By Michael Goldstein
By Dennis Romero
By Sarah Fenske
By Matthew Mullins
By Patrick Range McDonald
By LA Weekly
By Dennis Romero
By Simone Wilson
To all the publicists and musicians who’ve kept sending me stuff even though we don’t have a weekly reviews page anymore: I am listening. Or if I’m not listening, the hallucinations are getting way too real.
THE BODY ELECTRIC
Miles Davis, Miles Electric: A Different Kind of Blue (Eagle Eye DVD). Stanley Crouch: "He was just trying to make some money." Carlos Santana: "He would not tap dance for anyone." Miles Davis’ 1967 to 1975 electric music launched a jazz civil war in which no armistice was ever declared. In this documentary, principals such as Keith Jarrett, Chick Corea and Airto Moreira speak of the times with awe; a complete heaving typhoon of a performance before hundreds of thousands at the 1970 Isle of Wight festival demonstrates the kind of mass trance that electrical conjuring can effect. Hey, look, at 31:46, in the crowd, wearing a blue sweater: It’s my wife, age 16.
Derek Sherinian, Mythology (Inside out). Any keyboard wrangler who can hang with fearsome axmen like Zakk Wylde and Allan Holdsworth is no sissy, and Sherinian stomps barefoot on hot coals every damn time out. Grotesque, impossibly heavy and nearly all instrumental.
John 5, Vertigo (Shrapnel). All the chops-conscious musicians knew John Lowery could play guitar like a demon, but he had to make his own statement of insane crank and heavy-metal bluegrass to prove to the kids he’s not just the riff basher for Marilyn Manson, whose class ring he has now returned. When he repeatedly samples a voice croaking "Kiss my ass," it’s not hard to guess who’s being addressed.
Satyricon, Volcano (Red Ink). Feel-good black metal. Where most of the genre’s crews pump you with a sense of superinflated nothingness, Norway’s Satyricon breathe deeper, riff stronger — these Vikings have got their feet on the ground. To complete an epic vision hammered home by drummer Frost’s midsection punishment, they litter soundscapes with painterly melodic touches and billions of tinkling noise shards.
Mare (Hydra Head EP). Tyler Semrick-Palmateer (formerly of The End) and his Canadian gang are stirring up some of the most creative metal around — slow surges of desperate, groaning riffs; throat rasps alternating with almost jazzy singing and even shockeroo multipart vocal harmonies halfway between Bach and the Beach Boys. Very, very impressive — can’t wait for the full-length.
Mastodon, Leviathan (Relapse). A shade proggy, with a lotta premeditated instrumental orchestrations, but still heavy as hell, Mastodon scope a panoramic vision and a tight, clear-cut ensemble sound that bridges old and new metal styles like a golden gate. Great mythic packaging, too.
King’s X, Live All Over the Place (Metal Blade). Two discs of carefully selected live King’s X is juicier than a greatest-hits package, cuz the band get so much sock from their obsessive fans. Real hard rock, real soul groove, real good songwriting, and an acoustic set to showcase the trio’s incomparable vocal harmonies. "Complain": whoo-ah! "Screamer": hang on to yer hair. And damned if their "Manic Depression" isn’t as weighty as Hendrix’s.Kris Kristofferson
Kris Kristofferson, Repossessedand Third World Warrior (Ohboy). Hardly noticed in the murk of 1987 and 1990, Kristofferson shuffled out a couple of straight-ahead, medium-tempo, politically flavored rock records that sound even better now because they’ve got that feel of casually accomplished musicians playing like family — the thing some of the current generation are hunting for. Now we get another shot in a twofer package, which sure is a good idea.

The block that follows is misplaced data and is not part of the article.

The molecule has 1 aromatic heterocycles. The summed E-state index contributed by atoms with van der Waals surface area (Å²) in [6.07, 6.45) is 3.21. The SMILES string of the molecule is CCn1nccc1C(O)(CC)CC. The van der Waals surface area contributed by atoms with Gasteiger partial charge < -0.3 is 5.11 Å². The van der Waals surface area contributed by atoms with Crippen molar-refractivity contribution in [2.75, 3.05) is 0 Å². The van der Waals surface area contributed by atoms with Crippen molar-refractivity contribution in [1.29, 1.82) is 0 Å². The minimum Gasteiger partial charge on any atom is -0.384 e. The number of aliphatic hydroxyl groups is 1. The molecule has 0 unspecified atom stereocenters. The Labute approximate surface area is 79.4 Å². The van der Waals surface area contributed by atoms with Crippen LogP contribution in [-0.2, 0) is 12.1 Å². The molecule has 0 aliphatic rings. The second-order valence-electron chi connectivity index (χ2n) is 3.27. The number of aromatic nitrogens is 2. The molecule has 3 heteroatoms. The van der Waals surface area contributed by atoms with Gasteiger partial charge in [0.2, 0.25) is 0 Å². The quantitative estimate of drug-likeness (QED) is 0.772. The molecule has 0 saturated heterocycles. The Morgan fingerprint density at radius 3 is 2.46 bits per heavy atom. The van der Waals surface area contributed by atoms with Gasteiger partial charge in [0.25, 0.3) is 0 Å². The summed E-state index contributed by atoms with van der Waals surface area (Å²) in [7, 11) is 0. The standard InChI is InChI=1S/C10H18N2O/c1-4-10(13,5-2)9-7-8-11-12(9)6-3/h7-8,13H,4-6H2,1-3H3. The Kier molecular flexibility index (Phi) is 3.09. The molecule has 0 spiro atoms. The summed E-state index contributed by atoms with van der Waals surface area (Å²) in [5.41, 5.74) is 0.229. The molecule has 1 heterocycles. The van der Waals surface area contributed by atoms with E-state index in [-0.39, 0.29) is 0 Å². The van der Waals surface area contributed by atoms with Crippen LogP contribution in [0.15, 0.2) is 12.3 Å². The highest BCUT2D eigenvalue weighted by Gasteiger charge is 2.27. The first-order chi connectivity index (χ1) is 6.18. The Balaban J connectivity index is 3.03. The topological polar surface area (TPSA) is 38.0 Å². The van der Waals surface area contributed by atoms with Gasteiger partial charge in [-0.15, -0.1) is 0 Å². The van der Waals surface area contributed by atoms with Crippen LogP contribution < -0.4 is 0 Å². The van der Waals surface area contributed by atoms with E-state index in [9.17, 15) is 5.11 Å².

John Lee Hooker, Jack O’ Diamonds (Eagle). This is my new favorite Hooker album, recorded in 1949 at a Detroit dining-room table before anyone knew him from spit, and unavailable till now. His guitar is clean, his singing is richly intimate, and for material he reaches all the way back beyond blues to his roots in spirituals. The origins of an original.
Thelonious Monk, Monk ’Round the World (Hyena DVD and CD). Though the ’60s were not his peak, any newly unearthed Monk has the feel of buried treasure. Most auditors will pass lightly over the scattered live recordings, which are decent, in favor of actually seeing the piano prismatist at work on three songs with his quartet in London in 1965. Even as his body seems a wax figure within which his mind has withdrawn, the fingers still speak of a flickering inner glow.Dexter Gordon
Dexter Gordon, Bopland (Savoy Jazz) and The Complete Prestige Recordings. Bopland is a little miracle, a 1947 concert (at L.A.’s Elks Club) preserved nearly entire for the first time on three discs. You can almost slip in the sweat pools as Gordon, Wardell Gray, Howard McGhee and Sonny Criss literally swing and bop till they drop. The 11-disc Prestige box is by nature undiscriminating in its mostly 1969 to 1972 span (plus a 1950 duel with Gray), but it makes you remember that the long, tall Angeleno at his laziest still made 97 percent of tenor saxists sound like punks.
The Contemporary Records Story. Jazz king Lester Koenig enthroned his label in 1951 in Los Angeles, and a scan of these four CDs leaves no doubt that for quite a few years, this town was a major jazz hothouse that fertilized (or failed to kill) Shelly Manne, Hampton Hawes, Curtis Counce, Art Pepper, Benny Carter, Teddy Edwards, Art Farmer — and lest we forget, Koenig gave a weirdo named Ornette Coleman his very first break.
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